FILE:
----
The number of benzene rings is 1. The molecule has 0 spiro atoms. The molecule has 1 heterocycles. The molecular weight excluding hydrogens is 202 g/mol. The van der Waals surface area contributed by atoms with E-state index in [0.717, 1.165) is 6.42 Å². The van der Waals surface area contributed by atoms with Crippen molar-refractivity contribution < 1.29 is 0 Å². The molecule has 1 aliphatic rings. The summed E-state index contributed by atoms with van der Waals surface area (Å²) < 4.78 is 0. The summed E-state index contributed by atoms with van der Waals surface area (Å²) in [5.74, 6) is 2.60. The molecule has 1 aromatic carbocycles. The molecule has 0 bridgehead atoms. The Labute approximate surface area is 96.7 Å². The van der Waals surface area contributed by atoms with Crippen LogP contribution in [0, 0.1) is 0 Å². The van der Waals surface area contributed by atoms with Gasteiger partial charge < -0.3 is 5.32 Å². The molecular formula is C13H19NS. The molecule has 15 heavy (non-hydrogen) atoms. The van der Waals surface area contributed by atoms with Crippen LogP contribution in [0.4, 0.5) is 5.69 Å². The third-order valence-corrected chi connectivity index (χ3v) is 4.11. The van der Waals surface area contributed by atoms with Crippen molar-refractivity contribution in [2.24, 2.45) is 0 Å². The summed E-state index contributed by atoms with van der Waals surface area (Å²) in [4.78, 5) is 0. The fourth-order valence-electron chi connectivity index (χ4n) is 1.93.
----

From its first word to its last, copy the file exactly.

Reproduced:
The number of benzene rings is 1. The molecule has 0 spiro atoms. The molecule has 1 heterocycles. The molecular weight excluding hydrogens is 202 g/mol. The van der Waals surface area contributed by atoms with E-state index in [0.717, 1.165) is 6.42 Å². The van der Waals surface area contributed by atoms with Crippen molar-refractivity contribution < 1.29 is 0 Å². The molecule has 1 aliphatic rings. The summed E-state index contributed by atoms with van der Waals surface area (Å²) < 4.78 is 0. The summed E-state index contributed by atoms with van der Waals surface area (Å²) in [5.74, 6) is 2.60. The molecule has 1 aromatic carbocycles. The molecule has 0 bridgehead atoms. The Labute approximate surface area is 96.7 Å². The van der Waals surface area contributed by atoms with Crippen LogP contribution in [0, 0.1) is 0 Å². The van der Waals surface area contributed by atoms with Gasteiger partial charge < -0.3 is 5.32 Å². The molecular formula is C13H19NS. The molecule has 15 heavy (non-hydrogen) atoms. The van der Waals surface area contributed by atoms with Crippen LogP contribution in [0.4, 0.5) is 5.69 Å². The third-order valence-corrected chi connectivity index (χ3v) is 4.11. The van der Waals surface area contributed by atoms with Crippen molar-refractivity contribution in [2.24, 2.45) is 0 Å². The summed E-state index contributed by atoms with van der Waals surface area (Å²) in [4.78, 5) is 0. The fourth-order valence-electron chi connectivity index (χ4n) is 1.93.